#blogelul — know

what might knowing change?

What does this (from a recent arti­cle in the For­ward) mean?

…aggres­sive pre­na­tal genet­ic test­ing has effec­tive­ly erad­i­cat­ed dev­as­tat­ing con­di­tions such as Tay-Sachs…

a friend knows

I asked my friend Jane Her­man who has the BRCA muta­tion why it is impor­tant to know.

I under­stand in your case, as an adult, know­ing you car­ry a BRCA muta­tion, you have a choice to make.

But, let’s say either:

  • You’re about to get mar­ried, or,
  • You’re about to have chil­dren, or
  • You’re already preg­nant…

what would “know­ing” do to change your behav­ior?

I am aware of at least one cou­ple that did not have them­selves test­ed for what­ev­er genet­ic dis­eases they might be car­ry­ing because they had already decid­ed that they would car­ry the child to term.

In her usu­al, high­ly thought­ful and deeply felt man­ner, she respond­ed:

These are the very tough and emo­tion­al ques­tions that many of my younger BRCA sis­ters deal with all the time. Although I can­not speak to the Jew­ish genet­ic dis­eases that cou­ples get test­ed for (BRCA muta­tion test­ing is not among them), I can tell you a bit about why some peo­ple choose to find out about their BRCA sta­tus as young adults.

1. Because one of the hall­marks of BRCA relat­ed can­cers is ear­ly onset (although that is not the case in my fam­i­ly: my aunt was diag­nosed with BC at 68, my moth­er at 76, and their father in his late 80s with prostate can­cer), sur­veil­lance, too, begins ear­ly, gen­er­al­ly at age 25 — both for those who know their BRCA sta­tus and for those who do not, but whose fam­i­ly his­to­ry includes hered­i­tary can­cer. In an ide­al world, my sis­ter and I would have begun sur­veil­lance at 25, but in my case that was in 1988, before the BRCA genes had been iden­ti­fied.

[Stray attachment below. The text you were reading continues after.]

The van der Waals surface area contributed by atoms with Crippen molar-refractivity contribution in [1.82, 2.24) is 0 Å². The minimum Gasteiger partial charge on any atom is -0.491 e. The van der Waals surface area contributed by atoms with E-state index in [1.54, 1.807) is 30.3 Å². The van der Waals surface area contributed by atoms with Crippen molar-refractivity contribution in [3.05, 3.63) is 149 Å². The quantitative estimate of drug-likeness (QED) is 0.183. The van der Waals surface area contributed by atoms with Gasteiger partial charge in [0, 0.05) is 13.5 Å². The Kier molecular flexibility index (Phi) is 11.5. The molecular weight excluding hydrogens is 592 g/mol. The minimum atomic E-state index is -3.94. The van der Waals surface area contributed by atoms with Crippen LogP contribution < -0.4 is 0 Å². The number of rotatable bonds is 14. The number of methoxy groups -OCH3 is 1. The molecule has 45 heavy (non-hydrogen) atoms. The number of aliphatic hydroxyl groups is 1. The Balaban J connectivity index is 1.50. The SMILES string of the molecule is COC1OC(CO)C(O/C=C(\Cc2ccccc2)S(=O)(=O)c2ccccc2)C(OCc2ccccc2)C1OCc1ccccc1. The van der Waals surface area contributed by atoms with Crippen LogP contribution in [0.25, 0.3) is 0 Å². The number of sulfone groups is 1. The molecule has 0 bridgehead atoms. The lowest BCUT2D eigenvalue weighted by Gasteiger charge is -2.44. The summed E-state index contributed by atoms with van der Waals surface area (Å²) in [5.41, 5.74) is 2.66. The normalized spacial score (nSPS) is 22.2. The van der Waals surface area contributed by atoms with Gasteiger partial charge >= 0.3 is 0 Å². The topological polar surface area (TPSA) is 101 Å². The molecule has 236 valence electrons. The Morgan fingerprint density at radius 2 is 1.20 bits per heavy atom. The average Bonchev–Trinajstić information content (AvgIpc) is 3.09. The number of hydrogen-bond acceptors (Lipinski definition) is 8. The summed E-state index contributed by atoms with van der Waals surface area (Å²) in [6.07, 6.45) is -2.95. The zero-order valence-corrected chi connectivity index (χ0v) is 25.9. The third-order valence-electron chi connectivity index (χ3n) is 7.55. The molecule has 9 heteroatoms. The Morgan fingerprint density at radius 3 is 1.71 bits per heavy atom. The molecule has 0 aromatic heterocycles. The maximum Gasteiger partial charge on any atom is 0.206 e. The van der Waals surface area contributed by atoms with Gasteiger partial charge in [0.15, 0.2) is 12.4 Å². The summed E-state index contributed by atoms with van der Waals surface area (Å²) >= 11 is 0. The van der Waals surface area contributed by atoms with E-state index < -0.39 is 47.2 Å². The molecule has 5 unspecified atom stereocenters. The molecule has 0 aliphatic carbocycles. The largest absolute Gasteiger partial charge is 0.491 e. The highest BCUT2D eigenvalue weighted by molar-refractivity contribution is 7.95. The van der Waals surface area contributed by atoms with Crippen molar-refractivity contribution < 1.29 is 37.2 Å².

2. Advances in can­cer genet­ics are mov­ing at light­ning speed and some­thing called pre-implan­ta­tion genet­ic diag­no­sis (PIGD) is now pos­si­ble for cou­ples where one of the part­ners has a BRCA muta­tion. I’m not a sci­en­tist, but basi­cal­ly embryos are cre­at­ed out­side the mother’s body (using the mother’s eggs and the father’s sperm), they are test­ed for the pres­ence of the known BRCA muta­tion, and only those that do not include the muta­tion are implant­ed. Chil­dren from such a pro­ce­dure are spared the need to test and deal with the poten­tial con­se­quences of being BRCA pos­i­tive. (I do not know if any of the costs asso­ci­at­ed with this pro­ce­dure are cov­ered by insur­ance.) Giv­en the rate at which advances are being made in this field, we’re all hope­ful that the younger gen­er­a­tion of muta­tion car­ri­ers will have bet­ter options than we do (which are bet­ter than those avail­able to our moth­ers, grand­moth­ers and tantes) and that even­tu­al­ly, gene repair and oth­er sci­en­tif­ic break­throughs will become a real­i­ty, not just for BRCA car­ri­ers, but for all types of can­cer and oth­er dis­eases, too.

3. It is pos­si­ble to extract and freeze eggs for lat­er use so that a woman can have an oophorec­to­my by age 40. It is rec­om­mend­ed that BRCA pos­i­tive women do so by this age because remov­ing the ovaries (and thus the estro­gen upon which some breast can­cer tumors feed) by 40 also can decrease her risk of breast can­cer by 50%. How­ev­er, the via­bil­i­ty of embryos cre­at­ed using frozen eggs gen­er­al­ly is not as good as those cre­at­ed using “fresh” eggs. Nonethe­less, I know of a few women in their late 30s and ear­ly 40s with­out part­ners who have cho­sen this very expen­sive and not-cov­ered-by-insur­ance option.